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  29. Giovanni Maio (1999). Is Etiquette Relevant to Medical Ethics? Ethics and Aesthetics in the Works of John Gregory (1724–1773). Medicine, Health Care and Philosophy 2 (2):181-187.score: 426.0
    The writings of the Scottish physician and philosopher John Gregory play an important role in the modern codification of medical ethics. It is therefore appropriate to use his work as a historical example in approaching the question how elements of aesthetics were incorporated in 18th century medical ethics. The concept of a Gentleman is pivotal to the entire medical ethics of John Gregory as it provides him with the ethical source of the duty to (...)
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  30. D. Ojanuga (1993). The Medical Ethics of the 'Father of Gynaecology', Dr J Marion Sims. Journal of Medical Ethics 19 (1):28-31.score: 414.0
    Vesico-vaginal fistula (VVF) was a common ailment among American women in the 19th century. Prior to that time, no successful surgery had been developed for the cure of this condition until Dr J Marion Sims perfected a successful surgical technique in 1849. Dr Sims used female slaves as research subjects over a four-year period of experimentation (1845-1849). This paper discusses the controversy surrounding his use of powerless women and whether his actions were acceptable during that historical period.
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  31. Paolo De Stefani (2013). Jin-Bao Nie, Nanyan Guo, Mark Selden, and Arthur Kleinman (Eds): Japan's Wartime Medical Atrocities: Comparative Inquiries in Science, History, and Ethics. [REVIEW] Theoretical Medicine and Bioethics 34 (3):245-248.score: 405.0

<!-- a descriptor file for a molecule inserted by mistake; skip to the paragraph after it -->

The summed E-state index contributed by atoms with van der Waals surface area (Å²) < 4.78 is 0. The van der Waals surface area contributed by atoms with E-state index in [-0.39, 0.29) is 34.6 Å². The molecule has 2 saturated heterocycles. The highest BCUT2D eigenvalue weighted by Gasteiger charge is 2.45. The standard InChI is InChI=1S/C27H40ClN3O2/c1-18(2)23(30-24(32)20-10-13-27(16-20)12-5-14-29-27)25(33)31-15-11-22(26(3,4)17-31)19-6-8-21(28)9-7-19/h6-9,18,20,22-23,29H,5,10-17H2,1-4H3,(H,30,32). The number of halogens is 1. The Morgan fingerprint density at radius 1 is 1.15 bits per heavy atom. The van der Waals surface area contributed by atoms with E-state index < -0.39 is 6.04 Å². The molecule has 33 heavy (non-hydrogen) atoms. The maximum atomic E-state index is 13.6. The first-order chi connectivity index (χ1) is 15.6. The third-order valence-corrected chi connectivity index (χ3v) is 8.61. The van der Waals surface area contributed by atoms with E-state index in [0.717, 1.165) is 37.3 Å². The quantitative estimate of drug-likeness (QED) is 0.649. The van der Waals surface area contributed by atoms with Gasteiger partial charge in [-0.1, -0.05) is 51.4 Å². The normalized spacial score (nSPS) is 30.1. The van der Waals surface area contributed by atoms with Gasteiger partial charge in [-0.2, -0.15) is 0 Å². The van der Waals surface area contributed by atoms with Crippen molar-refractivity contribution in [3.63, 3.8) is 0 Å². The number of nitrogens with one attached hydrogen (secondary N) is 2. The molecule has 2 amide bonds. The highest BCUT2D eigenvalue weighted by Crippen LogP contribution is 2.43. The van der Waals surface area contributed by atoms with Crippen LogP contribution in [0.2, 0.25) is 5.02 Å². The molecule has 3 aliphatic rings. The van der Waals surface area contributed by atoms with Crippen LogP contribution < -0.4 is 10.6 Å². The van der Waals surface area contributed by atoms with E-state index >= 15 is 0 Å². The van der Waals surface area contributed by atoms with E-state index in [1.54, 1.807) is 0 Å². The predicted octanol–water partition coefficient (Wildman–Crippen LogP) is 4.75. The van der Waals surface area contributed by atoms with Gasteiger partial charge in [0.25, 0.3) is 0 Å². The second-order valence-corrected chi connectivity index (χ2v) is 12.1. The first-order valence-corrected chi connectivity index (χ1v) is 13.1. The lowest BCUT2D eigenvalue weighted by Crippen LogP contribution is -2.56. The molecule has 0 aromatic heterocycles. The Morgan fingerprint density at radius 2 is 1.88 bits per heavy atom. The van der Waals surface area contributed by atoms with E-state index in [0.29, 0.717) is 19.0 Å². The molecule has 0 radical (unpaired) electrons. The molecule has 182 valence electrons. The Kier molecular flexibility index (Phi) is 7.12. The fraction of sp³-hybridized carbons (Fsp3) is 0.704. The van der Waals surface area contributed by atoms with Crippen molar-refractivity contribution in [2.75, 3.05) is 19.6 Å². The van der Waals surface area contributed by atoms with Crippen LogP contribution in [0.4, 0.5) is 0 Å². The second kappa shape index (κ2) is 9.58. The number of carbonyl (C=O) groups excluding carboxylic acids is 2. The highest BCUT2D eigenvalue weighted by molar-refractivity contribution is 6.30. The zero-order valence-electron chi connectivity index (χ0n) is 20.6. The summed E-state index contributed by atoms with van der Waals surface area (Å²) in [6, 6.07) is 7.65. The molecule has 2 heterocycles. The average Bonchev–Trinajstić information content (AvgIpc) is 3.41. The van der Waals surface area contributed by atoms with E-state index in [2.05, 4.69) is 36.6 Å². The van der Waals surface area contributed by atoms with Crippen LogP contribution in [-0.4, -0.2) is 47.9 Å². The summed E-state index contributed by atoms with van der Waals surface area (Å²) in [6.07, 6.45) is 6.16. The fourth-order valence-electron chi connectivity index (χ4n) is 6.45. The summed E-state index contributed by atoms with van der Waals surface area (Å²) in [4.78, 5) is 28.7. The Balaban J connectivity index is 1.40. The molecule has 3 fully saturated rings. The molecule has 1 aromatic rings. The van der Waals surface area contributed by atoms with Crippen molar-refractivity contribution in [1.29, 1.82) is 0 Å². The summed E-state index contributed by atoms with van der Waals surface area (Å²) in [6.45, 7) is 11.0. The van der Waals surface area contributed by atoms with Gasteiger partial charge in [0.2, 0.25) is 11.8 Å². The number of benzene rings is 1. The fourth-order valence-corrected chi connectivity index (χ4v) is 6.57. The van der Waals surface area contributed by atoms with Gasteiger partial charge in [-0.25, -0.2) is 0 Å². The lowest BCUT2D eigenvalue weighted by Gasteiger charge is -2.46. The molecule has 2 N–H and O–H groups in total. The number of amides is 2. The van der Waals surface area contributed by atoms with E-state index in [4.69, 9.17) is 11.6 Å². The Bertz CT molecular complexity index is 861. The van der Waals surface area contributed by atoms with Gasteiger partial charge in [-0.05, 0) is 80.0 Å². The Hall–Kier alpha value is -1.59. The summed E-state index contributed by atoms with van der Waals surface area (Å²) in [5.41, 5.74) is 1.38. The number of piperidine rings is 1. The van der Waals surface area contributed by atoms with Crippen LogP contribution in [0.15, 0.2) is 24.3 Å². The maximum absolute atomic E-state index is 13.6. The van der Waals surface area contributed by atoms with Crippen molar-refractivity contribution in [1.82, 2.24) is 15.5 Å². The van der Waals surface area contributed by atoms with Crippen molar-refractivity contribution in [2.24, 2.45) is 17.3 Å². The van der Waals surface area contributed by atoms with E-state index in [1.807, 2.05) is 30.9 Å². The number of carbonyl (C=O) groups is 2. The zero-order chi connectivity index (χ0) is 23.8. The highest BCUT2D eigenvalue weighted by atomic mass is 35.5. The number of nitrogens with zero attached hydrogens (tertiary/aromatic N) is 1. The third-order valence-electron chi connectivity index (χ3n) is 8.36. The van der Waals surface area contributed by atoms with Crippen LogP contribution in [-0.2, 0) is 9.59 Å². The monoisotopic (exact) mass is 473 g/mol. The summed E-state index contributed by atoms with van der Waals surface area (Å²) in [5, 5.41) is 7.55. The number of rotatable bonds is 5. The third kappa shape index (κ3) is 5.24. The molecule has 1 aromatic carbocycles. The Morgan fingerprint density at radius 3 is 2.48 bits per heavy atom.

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  32. Michael Whong-Barr (2003). Clinical Ethics Teaching in Britain: A History of the London Medical Group. New Review of Bioethics 1 (1):73-84.score: 405.0
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  33. Alastair V. Campbell (2012). Japan's Wartime Medical Atrocities: Comparative Inquiries in Science, History, and Ethics (Review). Asian Bioethics Review 4 (1):79-81.score: 405.0
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  34. Paolo De Stefani (2013). Jin-Bao Nie, Nanyan Guo, Mark Selden, and Arthur Kleinman (Eds): Japan's Wartime Medical Atrocities: Comparative Inquiries in Science, History, and Ethics: Routledge, Abington and New York, 2010, 249 Pp, ISBN: 9780415583770 (). [REVIEW] Theoretical Medicine and Bioethics 34 (3):245-248.score: 405.0
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  35. Kelly Fryer-Edwards (2003). Associate Professor (July 2007), Department of Medical History and Ethics University of Washington School of Medicine. Bioethics 2004.score: 405.0
     
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  36. Almut Caspary (2010). In Good Health: Philosophical-Theological Analysis of the Concept of Health in Contemporary Medical Ethics. Franz Steiner Verlag.score: 390.0
     
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  37. Robert Baker (ed.) (1999). The American Medical Ethics Revolution: How the Ama's Code of Ethics has Transformed Physicians' Relationships to Patients, Professionals, and Society. Johns Hopkins University Press.score: 381.0
    The American Medical Association enacted its Code of Ethics in 1847, the first such national codification. In this volume, a distinguished group of experts from the fields of medicine, bioethics, and history of medicine reflect on the development of medical ethics in the United States, using historical analyses as a springboard for discussions of the problems of the present, including what the editors call "a sense of moral crisis precipitated by the shift from a system (...)